I start making my way to Jesus. I choose prayer over a little extra sleep. I choose meditations on scripture before I plow into my to-do list. I choose words of life over criticism and jabs when I feel hurt. But most days, just a few seconds into those steps of faith I realize, “I’m walking on water! I’m trusting in someone I have no control over!” And I start to doubt. “He might let me sink!  I can’t handle all these hopeless attacks that come with depression. I can’t make my husband love Jesus with me. I can’t make my sons want to follow Jesus for themselves. I can’t handle all these pressures in life…. I can’t!” And just like that, I’m under water, struggling to come up for air.

Disoriented by the waves of my hopeless, unbelieving thoughts, I kick my legs, push water with my arms, trying with all my might to find my way to the surface. And there I feel his warm, strong hand in the cold, violent waters grabbing my flailing arms, pulling me with his steady strength to the surface. There, drenched in unbelief, I cling grateful to this Jesus I’ve never seen.

The metaphor of me, walking on water with Jesus, and sinking in fear and doubt, plays out in my day to day.

The other day, I woke up late after working three long twelve hour shifts at the hospital, hurried to wake my teenage son, and went about my morning routine at a faster clip. In thirty minutes or less I read the Bible verse of the day on my phone, made my son a quick breakfast to-go, slipped on some shoes and drove him to school in the dark. We drove in silence while I prayed for words of life to speak to my strong-willed son who’s been resisting boundaries since he found out how to escape his crib at 11 months of age. None came to mind.

We pulled up in silence to the high-school at the coldest point in the morning, when the sun’s light just begins to drive out the darkness. “Ok, I’ll see you this afternoon at your game son. I love you.” He mumbled, “Thanks mom” climbed out of the car, threw his backpack over his shoulder and made his way into the institution that will not teach him about this Jesus I’ve never seen but love. I sighed a pleading prayer and started driving home.
On my way back home burning tears welled up, my throat tightened, I felt like I couldn’t breath. I was sinking. “How will he ever believe?! What if he never believes?! Why can’t I think of any life-giving things to say to him? I’m doing nothing for him…” And then I felt the strong grip of God’s faithfulness yank me out of my faithlessness. The remembrance of God’s sovereignty in the stories of Joseph’s betrayal, Moses’ call, Ruth’s redemption, Daniel’s answered prayers… and Peter’s restoration came to mind. And my tears flowed with thankfulness. This Jesus I’ve never seen whispered to my heart, “Oh you of little faith. Why do you doubt? Remember who I am. Remember what I’ve done.”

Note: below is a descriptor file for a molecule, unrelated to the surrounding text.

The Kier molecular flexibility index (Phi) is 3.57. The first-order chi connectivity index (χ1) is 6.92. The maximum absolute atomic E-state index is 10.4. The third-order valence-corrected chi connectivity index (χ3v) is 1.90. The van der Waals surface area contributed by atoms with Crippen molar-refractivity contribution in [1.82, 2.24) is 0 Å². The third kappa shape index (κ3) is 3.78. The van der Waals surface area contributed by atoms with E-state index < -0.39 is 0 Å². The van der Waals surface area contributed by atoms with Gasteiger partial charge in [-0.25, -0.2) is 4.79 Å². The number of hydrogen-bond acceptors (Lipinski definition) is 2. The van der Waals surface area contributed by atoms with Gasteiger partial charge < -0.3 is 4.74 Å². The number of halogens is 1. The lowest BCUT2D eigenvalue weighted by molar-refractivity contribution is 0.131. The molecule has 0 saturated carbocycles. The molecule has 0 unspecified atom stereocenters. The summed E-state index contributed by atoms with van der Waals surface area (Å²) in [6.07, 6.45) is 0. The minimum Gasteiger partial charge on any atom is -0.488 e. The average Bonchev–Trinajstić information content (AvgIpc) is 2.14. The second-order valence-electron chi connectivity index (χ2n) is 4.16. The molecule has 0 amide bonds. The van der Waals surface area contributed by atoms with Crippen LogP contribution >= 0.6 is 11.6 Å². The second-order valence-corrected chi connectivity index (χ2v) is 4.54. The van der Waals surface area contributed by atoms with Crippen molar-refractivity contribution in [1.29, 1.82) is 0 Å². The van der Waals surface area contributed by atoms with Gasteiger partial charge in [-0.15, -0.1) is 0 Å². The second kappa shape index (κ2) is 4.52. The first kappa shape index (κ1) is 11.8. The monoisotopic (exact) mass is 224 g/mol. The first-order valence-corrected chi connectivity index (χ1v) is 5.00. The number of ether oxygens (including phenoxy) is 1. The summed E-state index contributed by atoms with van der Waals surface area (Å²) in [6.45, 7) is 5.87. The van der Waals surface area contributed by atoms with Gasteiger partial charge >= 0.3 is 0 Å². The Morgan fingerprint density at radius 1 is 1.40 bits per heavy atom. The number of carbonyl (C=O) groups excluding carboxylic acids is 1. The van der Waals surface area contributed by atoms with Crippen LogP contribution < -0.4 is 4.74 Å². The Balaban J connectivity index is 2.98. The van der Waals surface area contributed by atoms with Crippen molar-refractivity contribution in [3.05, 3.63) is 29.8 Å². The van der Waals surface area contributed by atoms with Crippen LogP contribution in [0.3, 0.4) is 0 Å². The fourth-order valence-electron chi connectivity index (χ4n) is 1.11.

“I am the Lord your God, who rescued you out of slavery to your sin. I am the one that made you able to want me in the first place. I am the one who gave life to your body and made you born from above. I am the one who took out your heart of stone and gave you a tender heart to love me. I am the one who teaches you and guides you and will never leave you or forsake you. I am the one who began this good work in you and I will be faithful to complete it. I am the one who invites you to bring your children to me. I am the one hears your prayers and gives good gifts. I am God. Nothing is impossible for me!”

This is everyday real life for me as a Christian. I heard the old old story. I believed it. And now everyday I go about my daily life with a heart that beats with tender-love for this Jesus I’ve never seen, and the people he’s put around me. But I forget so easily what He’s done for me. I forget that He’s the one who made my hope in him possible in the first place. And I start to sink. Even still I’ve found he’s always there, pulling me out of death into life, over and over and over again. This history I have with this Jesus I’ve never seen but love is proving to me that not only did I believe in him in the first place because he miraculously gave me a heart to have affections for him, but every day I will only continue to believe in him because his strong arm is holding me.

Jesus saved me. He saves me daily. He’s my hope for waking up tomorrow and still trusting him. He’s my hope for the human-impossibility that my husband and sons will see his worth and love him. For with us it’s impossible. But with God, nothing will be impossible. He will keep holding our relationship together until I see him one day face to face. And then, oh finally then, I’ll never sink in the waters of unbelief again.